Office politics suck. It sucks for the company and it sucks for the employees.
It sucks because it is so resource intensive. It takes time and effort to learn the dynamics of the organization (the rules of the game), play the game, and be good at it. This is time and effort that should have been used for more productive activities.
It sucks because the asset and skill set you build are not transferable. You are making your investment in people and how they perceive you, and people change in organizations. The boss may get transferred or fired or may hire a new favorite. The company you work for may go bankrupt. You and the investment you have made are at the mercy of these changes. Also, that nice title you got without the competency to back it up will bite you in the ass in the future (and everyone below you will be laughing).
So why do many (most?) companies fall into the trap of unproductive, political corporate culture? The answer is simple game theory. The team’s output is maximized when none of the members are playing politics. However, from an individual member perspective, if someone else is playing the game, you are better off playing, even at the expense of hurting the productivity as a team. Once the game starts, you can’t expect the members to take one for the team and get screwed over. As Ice-T once said, with office politics certainly on his mind, “Don’t hate the playa, hate the game”.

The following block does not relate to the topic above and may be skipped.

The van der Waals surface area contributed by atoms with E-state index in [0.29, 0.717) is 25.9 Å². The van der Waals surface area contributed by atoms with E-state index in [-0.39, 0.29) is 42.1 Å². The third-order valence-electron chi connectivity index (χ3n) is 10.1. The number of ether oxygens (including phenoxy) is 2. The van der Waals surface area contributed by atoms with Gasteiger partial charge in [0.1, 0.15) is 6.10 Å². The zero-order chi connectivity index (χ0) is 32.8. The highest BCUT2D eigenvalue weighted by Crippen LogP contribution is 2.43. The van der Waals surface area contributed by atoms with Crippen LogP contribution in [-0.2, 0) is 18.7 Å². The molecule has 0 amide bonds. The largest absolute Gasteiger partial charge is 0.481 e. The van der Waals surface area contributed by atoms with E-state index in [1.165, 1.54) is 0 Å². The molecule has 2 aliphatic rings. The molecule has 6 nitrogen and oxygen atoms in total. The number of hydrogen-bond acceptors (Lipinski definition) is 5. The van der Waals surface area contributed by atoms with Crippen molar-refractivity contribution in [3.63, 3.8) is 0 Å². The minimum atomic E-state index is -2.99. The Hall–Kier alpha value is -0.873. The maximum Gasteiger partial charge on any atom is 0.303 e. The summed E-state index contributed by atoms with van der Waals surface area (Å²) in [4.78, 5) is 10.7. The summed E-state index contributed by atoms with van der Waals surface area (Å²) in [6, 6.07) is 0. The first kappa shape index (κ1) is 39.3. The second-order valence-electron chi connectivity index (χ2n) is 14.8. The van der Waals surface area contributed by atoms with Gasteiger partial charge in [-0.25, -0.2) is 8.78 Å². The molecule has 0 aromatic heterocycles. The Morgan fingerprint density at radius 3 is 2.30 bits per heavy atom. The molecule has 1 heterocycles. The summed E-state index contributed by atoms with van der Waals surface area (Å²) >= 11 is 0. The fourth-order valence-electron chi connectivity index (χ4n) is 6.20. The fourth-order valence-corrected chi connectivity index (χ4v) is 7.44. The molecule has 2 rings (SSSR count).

If you want to build a productive organization you need to prevent the game from starting by taking these two steps. First, you have to hire the right people. One bad apple can really mess things up, especially if that person is higher ranked. Trustworthiness is more important than experience and knowledge. Second, as a leader of a team, you have to stay disciplined. Management laziness and ignorance creates a breeding ground for misaligned incentives. If you can’t see through the bullshit your reports present you with, you don’t deserve to be overseeing that area. If you see a bad apple, you need to have the discipline to fix the problem.
In The Five Dysfunctions of a Team Patrick Lencioni illustrates a pyramid that summarizes the essential components of a productive team. Not surprisingly, trust is the base of everything. Team members trusting each other that they won’t play politics will ensure a bullshit free (not conflict free) environment, leading to a more productive team.